Do You Have a Dark Front Tooth?
When a tooth undergoes trauma, the nerve inside the tooth is also subject to some damage. Depending on the severity, the trauma can cause a small chip, a large fracture, or the tooth can completely come out of its socket. Damage to the nerve will be evident in each of these cases, and the tooth with the greatest trauma will have the greatest nerve damage. Sometimes the nerve damage will require a root canal – sometimes it will not. Trauma can irreversibly damage the tooth’s nerve, and since the nerve cannot repair itself, it tends to die a slow death. Oftentimes, the resultant tooth color will change and appear much darker than the other teeth.
In the case below, the patient suffered a traumatic injury that caused a fracture in her tooth several years ago. As described above, the nerve in her tooth was irreversibly damaged. She never had a root canal done as the tooth never had any symptoms. She also did not know the reason for the change in color of the tooth. Before restoring the fractured edge, the tooth was tested for vitality. The tooth in fact did test vital. The patient was given the option of removing the compromised nerve and then bleaching the tooth from the inside to get the best esthetic result of the bonding. She chose to match the tooth to itself, declining this additional step of internal bleaching.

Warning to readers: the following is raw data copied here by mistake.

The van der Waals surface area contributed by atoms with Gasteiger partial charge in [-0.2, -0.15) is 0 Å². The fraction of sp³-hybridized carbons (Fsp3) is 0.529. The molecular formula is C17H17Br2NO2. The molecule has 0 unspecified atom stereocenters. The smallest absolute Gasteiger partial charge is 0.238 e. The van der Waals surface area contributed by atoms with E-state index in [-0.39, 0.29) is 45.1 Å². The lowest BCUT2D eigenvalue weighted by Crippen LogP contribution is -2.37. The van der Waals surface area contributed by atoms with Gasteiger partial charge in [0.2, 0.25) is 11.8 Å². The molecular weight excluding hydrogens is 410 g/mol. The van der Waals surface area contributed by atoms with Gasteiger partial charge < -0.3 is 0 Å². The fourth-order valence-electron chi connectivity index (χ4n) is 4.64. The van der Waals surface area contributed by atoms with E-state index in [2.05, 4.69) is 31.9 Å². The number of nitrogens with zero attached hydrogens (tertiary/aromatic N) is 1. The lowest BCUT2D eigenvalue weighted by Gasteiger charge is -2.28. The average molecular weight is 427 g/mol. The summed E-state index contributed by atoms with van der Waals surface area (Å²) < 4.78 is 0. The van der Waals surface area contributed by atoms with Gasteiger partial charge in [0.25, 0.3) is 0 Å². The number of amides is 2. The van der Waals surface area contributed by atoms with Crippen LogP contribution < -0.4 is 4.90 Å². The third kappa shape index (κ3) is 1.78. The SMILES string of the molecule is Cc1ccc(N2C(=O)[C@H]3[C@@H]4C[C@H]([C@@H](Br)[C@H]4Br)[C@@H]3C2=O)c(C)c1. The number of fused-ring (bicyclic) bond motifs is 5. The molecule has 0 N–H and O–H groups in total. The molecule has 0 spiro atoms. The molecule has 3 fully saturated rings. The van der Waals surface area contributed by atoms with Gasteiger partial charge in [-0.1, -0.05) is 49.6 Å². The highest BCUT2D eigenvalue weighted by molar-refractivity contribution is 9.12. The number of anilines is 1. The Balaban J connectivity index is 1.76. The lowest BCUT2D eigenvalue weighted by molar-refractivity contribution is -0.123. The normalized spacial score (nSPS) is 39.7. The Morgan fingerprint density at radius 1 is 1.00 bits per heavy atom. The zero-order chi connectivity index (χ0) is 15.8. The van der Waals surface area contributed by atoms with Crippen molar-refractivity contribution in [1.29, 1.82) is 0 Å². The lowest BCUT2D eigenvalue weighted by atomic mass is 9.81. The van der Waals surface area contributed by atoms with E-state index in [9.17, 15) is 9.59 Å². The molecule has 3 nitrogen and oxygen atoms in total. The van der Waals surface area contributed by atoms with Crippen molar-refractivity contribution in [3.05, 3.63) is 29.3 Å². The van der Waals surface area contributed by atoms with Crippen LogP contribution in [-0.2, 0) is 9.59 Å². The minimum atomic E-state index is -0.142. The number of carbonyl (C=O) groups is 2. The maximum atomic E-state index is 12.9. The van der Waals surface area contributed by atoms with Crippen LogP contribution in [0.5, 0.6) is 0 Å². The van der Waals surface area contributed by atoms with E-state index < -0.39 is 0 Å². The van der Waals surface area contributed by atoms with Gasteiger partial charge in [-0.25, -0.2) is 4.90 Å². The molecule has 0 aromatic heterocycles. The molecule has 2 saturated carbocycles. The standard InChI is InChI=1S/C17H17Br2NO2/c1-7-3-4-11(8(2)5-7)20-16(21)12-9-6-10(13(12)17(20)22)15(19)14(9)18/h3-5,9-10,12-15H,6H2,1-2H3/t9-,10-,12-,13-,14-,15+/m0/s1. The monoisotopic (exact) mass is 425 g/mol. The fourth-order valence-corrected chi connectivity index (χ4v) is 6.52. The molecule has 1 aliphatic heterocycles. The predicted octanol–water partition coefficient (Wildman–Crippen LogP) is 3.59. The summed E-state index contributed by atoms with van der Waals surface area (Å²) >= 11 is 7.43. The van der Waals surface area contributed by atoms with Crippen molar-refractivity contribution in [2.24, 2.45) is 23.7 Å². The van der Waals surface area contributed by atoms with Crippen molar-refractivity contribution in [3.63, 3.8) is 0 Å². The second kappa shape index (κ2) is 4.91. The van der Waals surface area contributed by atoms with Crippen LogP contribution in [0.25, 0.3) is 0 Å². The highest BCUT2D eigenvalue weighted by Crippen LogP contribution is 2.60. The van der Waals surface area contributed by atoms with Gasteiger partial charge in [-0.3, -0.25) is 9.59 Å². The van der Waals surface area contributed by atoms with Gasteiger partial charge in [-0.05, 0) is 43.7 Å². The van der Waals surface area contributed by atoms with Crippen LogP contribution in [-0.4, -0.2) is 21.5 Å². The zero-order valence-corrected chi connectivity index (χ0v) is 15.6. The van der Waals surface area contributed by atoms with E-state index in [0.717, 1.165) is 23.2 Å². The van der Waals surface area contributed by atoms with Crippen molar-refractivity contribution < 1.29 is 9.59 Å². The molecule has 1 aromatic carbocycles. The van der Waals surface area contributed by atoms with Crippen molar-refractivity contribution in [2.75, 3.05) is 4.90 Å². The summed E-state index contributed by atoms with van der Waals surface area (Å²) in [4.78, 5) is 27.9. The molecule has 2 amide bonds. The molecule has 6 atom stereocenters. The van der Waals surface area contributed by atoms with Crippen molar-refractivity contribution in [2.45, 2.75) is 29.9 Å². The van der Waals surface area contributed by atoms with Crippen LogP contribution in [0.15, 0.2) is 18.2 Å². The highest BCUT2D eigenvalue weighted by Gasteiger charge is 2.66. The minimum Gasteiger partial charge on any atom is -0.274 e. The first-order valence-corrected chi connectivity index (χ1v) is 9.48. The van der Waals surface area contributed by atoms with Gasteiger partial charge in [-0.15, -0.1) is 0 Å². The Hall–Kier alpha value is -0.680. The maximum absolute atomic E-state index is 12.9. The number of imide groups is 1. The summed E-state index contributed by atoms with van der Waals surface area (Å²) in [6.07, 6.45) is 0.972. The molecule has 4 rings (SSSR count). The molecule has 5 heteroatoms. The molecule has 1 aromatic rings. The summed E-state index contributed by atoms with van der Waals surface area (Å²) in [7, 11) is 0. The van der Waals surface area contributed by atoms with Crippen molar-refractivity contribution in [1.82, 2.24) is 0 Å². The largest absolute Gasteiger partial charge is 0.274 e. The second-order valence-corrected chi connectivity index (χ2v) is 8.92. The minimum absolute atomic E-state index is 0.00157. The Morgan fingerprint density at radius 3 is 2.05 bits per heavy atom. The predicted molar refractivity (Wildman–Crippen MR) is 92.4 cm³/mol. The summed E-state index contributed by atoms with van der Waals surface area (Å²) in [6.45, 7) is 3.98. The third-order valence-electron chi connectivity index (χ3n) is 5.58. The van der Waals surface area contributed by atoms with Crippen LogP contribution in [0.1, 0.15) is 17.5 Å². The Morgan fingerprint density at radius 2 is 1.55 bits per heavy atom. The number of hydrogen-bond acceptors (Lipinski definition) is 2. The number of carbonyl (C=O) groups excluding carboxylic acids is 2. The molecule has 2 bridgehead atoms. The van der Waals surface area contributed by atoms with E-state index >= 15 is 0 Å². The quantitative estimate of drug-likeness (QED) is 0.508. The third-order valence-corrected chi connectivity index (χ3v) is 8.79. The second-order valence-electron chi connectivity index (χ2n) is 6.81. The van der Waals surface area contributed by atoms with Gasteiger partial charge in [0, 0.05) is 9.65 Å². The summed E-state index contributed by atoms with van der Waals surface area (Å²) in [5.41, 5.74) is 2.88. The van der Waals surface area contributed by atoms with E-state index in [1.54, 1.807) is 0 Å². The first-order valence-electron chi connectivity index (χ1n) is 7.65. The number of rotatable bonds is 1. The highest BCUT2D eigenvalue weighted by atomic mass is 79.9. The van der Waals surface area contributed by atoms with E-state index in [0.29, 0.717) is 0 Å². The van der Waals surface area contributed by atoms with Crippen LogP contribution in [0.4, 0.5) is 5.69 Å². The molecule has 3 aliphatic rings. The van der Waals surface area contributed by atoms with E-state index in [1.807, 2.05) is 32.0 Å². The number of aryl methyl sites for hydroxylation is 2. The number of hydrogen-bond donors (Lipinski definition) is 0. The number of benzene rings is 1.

The fractured tooth was restored, matching it to the rest of the tooth and the adjacent front tooth. Drs. Tara and Dane make sure to seamlessly blend their bondings so they are not discernible, paying particular attention to the shade, shape, translucency, surface texture, and amount of luster. The patient was very happy with the result of the one-hour bonding appointment. No anesthesia was necessary! Should she choose to go the extra mile and internally bleach the traumatic tooth in the future, she can know that there was no tooth structure harmed during her treatment.